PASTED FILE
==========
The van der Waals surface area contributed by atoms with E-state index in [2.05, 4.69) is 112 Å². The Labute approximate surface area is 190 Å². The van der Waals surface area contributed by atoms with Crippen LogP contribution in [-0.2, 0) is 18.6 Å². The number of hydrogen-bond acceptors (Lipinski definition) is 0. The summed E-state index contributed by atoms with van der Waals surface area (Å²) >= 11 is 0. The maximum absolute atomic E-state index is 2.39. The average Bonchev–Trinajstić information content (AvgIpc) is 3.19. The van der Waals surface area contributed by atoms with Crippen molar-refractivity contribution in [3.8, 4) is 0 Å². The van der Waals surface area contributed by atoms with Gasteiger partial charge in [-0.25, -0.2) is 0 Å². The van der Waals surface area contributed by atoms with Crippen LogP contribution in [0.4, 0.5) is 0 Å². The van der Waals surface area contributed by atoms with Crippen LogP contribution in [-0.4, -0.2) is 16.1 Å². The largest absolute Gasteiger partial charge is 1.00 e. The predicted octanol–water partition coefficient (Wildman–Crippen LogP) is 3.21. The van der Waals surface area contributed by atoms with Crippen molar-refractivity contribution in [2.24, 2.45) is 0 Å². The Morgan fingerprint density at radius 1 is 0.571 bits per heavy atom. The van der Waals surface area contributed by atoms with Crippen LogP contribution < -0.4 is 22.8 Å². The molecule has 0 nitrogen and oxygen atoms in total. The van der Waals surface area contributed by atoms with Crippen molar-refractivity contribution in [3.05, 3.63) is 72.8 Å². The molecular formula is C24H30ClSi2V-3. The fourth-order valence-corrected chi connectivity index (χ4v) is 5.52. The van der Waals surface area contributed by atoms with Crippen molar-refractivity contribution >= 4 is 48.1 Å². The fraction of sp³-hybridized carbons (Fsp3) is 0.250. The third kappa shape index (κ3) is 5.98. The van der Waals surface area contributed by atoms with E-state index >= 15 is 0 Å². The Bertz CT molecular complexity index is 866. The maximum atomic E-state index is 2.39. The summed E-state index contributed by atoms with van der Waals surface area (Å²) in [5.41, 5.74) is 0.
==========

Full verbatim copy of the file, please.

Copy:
The van der Waals surface area contributed by atoms with E-state index in [2.05, 4.69) is 112 Å². The Labute approximate surface area is 190 Å². The van der Waals surface area contributed by atoms with Crippen LogP contribution in [-0.2, 0) is 18.6 Å². The number of hydrogen-bond acceptors (Lipinski definition) is 0. The summed E-state index contributed by atoms with van der Waals surface area (Å²) >= 11 is 0. The maximum absolute atomic E-state index is 2.39. The average Bonchev–Trinajstić information content (AvgIpc) is 3.19. The van der Waals surface area contributed by atoms with Crippen molar-refractivity contribution in [3.8, 4) is 0 Å². The van der Waals surface area contributed by atoms with Gasteiger partial charge in [-0.25, -0.2) is 0 Å². The van der Waals surface area contributed by atoms with Crippen LogP contribution in [0.4, 0.5) is 0 Å². The van der Waals surface area contributed by atoms with Crippen LogP contribution in [-0.4, -0.2) is 16.1 Å². The largest absolute Gasteiger partial charge is 1.00 e. The predicted octanol–water partition coefficient (Wildman–Crippen LogP) is 3.21. The van der Waals surface area contributed by atoms with Crippen molar-refractivity contribution in [2.24, 2.45) is 0 Å². The Morgan fingerprint density at radius 1 is 0.571 bits per heavy atom. The van der Waals surface area contributed by atoms with Crippen LogP contribution < -0.4 is 22.8 Å². The molecule has 0 nitrogen and oxygen atoms in total. The van der Waals surface area contributed by atoms with Crippen molar-refractivity contribution in [3.05, 3.63) is 72.8 Å². The molecular formula is C24H30ClSi2V-3. The fourth-order valence-corrected chi connectivity index (χ4v) is 5.52. The van der Waals surface area contributed by atoms with Crippen molar-refractivity contribution >= 4 is 48.1 Å². The fraction of sp³-hybridized carbons (Fsp3) is 0.250. The third kappa shape index (κ3) is 5.98. The van der Waals surface area contributed by atoms with E-state index >= 15 is 0 Å². The Bertz CT molecular complexity index is 866. The maximum atomic E-state index is 2.39. The summed E-state index contributed by atoms with van der Waals surface area (Å²) in [5.41, 5.74) is 0.